Airlines are gearing up for their next big hiring need: aircraft mechanics. And to fill that need, some new professional training programs are bringing to Chicago.
Changing aircraft technology, a wave of pandemic exits and, in some cases, an expected increase in the number of aircraft in the skies have led some airlines to look for ways to expand the pipeline of available aircraft mechanics.
If airlines don’t have enough maintenance technicians, passengers are likely to experience more flight delays, said industry analyst Bob Mann. And even if airlines are able to add new mechanics to training programs, the need for experienced technicians is unlikely to go away anytime soon, he said.
Airlines also faced other, more immediate hiring needs, and at times this year struggled not only with their own staffing shortages, but also with staffing restrictions at airports and air traffic control towers, which they said presented challenges. The upcoming holiday travel season follows a busy summer marked by passengers eager to disembark after years of delayed travel, high fares, canceled flights and delays that left passengers stranded at airports or on the tarmac.
Airlines have hired thousands of people this year to work in maintenance, airports and other functions while recovering from the pandemic. The industry was facing pilot shortages even before the pandemic, and some airlines already have partnerships and training programs in place to try to build a pool of budding pilots.
American and United Airlines, both of which operate major hubs at O’Hare International Airport, are also now creating programs geared towards aspiring mechanics.
Chicago-based United is launching a training program aimed at strengthening and diversifying mechanics in the pipeline, the airline announced Wednesday. The airline embarked on a similar program to expand and diversify its pipeline of pilots when it bought a flight training academy, which opened this year.
Right now, the airline’s mechanics pipeline is strong, Kate Gebo, executive vice president of human resources and labor relations, said during a call with reporters. But United announced last year that it would order 270 new planes and intends to hire 7,000 maintenance technicians by 2026 to support the new planes. The airline also anticipates many retirements, she said.
“Although the pipeline is good now, in two, three and four years, we want to make sure that pipeline stays with us,” Gebo said.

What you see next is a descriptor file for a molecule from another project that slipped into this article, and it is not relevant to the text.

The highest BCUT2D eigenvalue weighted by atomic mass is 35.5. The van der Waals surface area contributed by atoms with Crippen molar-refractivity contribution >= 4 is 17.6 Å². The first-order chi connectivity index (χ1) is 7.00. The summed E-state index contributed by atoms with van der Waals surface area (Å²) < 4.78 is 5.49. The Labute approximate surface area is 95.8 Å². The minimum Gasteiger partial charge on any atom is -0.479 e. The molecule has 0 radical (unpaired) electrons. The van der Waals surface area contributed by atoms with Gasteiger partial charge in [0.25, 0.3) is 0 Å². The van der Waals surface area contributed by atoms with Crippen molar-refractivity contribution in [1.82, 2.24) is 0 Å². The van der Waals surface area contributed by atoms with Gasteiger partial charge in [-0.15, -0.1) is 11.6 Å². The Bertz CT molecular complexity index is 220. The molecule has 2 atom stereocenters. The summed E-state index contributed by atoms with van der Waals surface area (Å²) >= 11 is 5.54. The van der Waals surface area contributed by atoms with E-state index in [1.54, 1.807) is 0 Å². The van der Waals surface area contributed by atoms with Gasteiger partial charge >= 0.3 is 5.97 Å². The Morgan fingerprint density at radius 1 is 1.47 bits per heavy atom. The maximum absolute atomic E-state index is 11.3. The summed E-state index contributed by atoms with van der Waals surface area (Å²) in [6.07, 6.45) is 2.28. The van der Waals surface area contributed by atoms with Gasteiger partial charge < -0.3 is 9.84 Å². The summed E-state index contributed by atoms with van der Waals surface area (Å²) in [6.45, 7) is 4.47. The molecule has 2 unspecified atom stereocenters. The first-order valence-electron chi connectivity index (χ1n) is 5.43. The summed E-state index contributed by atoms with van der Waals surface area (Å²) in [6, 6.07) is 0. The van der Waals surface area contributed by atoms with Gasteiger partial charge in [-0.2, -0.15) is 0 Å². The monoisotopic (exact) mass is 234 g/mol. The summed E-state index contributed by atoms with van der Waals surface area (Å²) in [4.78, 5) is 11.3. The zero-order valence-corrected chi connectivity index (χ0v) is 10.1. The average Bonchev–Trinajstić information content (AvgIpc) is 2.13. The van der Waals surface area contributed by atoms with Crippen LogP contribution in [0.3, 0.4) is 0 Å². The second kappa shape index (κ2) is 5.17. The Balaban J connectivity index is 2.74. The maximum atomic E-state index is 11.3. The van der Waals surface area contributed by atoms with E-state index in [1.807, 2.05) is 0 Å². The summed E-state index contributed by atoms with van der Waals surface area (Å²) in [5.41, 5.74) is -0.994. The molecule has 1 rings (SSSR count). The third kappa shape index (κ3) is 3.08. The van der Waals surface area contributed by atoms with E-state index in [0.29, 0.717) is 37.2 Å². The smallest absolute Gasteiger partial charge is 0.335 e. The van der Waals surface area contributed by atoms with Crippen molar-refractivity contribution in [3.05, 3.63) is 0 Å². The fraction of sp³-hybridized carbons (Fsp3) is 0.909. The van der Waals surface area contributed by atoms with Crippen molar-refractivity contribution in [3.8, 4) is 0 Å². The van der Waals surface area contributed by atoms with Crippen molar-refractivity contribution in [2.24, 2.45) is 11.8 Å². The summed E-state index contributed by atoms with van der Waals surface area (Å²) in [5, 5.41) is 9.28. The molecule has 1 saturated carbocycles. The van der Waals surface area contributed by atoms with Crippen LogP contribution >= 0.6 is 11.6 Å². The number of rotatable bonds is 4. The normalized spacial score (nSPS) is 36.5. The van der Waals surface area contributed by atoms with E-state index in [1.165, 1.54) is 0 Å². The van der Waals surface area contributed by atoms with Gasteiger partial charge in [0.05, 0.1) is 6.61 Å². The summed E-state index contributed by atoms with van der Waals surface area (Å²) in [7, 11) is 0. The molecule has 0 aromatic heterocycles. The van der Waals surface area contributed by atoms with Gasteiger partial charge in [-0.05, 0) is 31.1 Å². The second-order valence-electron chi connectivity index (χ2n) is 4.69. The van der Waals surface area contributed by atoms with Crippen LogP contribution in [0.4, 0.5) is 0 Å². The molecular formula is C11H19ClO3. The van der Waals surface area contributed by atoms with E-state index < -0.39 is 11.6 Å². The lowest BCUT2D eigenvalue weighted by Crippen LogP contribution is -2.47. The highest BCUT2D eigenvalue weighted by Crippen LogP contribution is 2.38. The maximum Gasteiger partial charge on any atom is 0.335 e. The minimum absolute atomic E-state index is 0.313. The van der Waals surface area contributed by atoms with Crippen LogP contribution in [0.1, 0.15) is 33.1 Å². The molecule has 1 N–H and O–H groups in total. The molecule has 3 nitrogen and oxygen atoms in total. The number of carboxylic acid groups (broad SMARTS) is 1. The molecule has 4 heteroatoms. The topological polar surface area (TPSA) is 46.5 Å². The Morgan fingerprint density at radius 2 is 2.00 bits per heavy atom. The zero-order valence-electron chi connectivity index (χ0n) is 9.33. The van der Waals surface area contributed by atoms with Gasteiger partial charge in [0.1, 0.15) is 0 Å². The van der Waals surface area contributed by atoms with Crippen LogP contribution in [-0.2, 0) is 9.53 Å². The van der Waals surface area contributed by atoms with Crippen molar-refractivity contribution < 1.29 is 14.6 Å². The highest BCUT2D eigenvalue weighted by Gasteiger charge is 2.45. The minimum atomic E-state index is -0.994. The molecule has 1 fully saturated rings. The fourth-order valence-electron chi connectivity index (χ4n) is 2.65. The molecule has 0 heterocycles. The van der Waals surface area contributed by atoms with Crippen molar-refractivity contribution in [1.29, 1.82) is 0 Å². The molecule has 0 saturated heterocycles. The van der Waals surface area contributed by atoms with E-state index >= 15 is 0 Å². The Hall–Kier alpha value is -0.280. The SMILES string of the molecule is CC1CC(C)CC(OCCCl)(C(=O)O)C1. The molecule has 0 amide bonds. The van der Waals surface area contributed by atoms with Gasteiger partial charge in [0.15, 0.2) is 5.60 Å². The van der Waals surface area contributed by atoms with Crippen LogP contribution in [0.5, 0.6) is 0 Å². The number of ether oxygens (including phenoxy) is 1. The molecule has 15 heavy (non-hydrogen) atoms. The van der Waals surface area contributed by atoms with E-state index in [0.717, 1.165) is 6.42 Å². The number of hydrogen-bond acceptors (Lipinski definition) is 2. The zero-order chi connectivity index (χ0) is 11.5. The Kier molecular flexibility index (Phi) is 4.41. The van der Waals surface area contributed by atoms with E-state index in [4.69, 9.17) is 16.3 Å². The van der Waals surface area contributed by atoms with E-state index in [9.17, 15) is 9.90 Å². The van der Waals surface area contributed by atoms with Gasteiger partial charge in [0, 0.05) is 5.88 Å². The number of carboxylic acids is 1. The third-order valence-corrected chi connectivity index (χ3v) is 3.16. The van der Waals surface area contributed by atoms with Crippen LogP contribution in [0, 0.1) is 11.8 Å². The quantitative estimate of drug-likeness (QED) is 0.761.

The new 36-month training program allows participants, paid-as-you-go, to complete training required for the Federal Aviation Administration certification exam and receive mentorship from United technicians. It is open to people with a high school diploma.
The first class of internal employees begins in Houston next week, and the program will open to external applications in early 2023. It’s also expanding to other cities, and United expects to bring the program to Chicago in the third quarter of next year.
United plans to have more than 1,000 people trained through the program by 2026, with the goal that at least half will be women or people of color.
American Airlines announced a partnership with the Aviation Institute of Maintenance campus in Chicago in October. The partnership offers top candidates from the school guaranteed interviews with the airline and offers students access to American’s maintenance facilities.
The partnership with Chicago comes after the airline opened a major maintenance hangar in O’Hare in 2019.
American doesn’t see a shortage of mechanics just yet, either, but many employees have left the company or retired during the COVID-19 pandemic, said Evie Garces, vice president of line maintenance.
“We’re trying to avoid that shortage,” she said.
American hired more than 600 maintenance technicians in 2022 and plans to hire several hundred more over the next year, she said. Before the pandemic, the airline saw more demand for maintenance jobs than vacancies.
Part of the anticipated need for more maintenance technicians could be because the job has changed for many of the longest-serving technicians, Mann said. Aircraft technology has evolved, which means mechanics require new skills. In some cases, technicians’ working conditions have also evolved, such as changes in the way scheduling works, he said.
As skilled, experienced workers age or choose to leave, airlines may struggle to convince potential new hires that working on aircraft, where they are exposed to all weather conditions, is more appealing than working in one air-conditioned garage. said man.
Even when hiring, the level of experience is important, including familiarity with specific types of aircraft. And that may take several years to build, he said.
“Anyone can be a Formula 1 mechanic,” he said, drawing a comparison to top-class car racing. “Only the good will produce Formula 1 winners.”
Garces said American has retained experienced employees who can help newer workers. Even with hundreds of new hires this year, the average American mechanic has been with the company for 21 years, she said.
It’s rare for an airline to attribute a cancellation to a mechanical problem, Mann said. But mechanical problems often lead to delays.
“All of this requires people, whether they’re third parties or union workers,” he said. “Only from the top down there isn’t enough of it and there are delays.”
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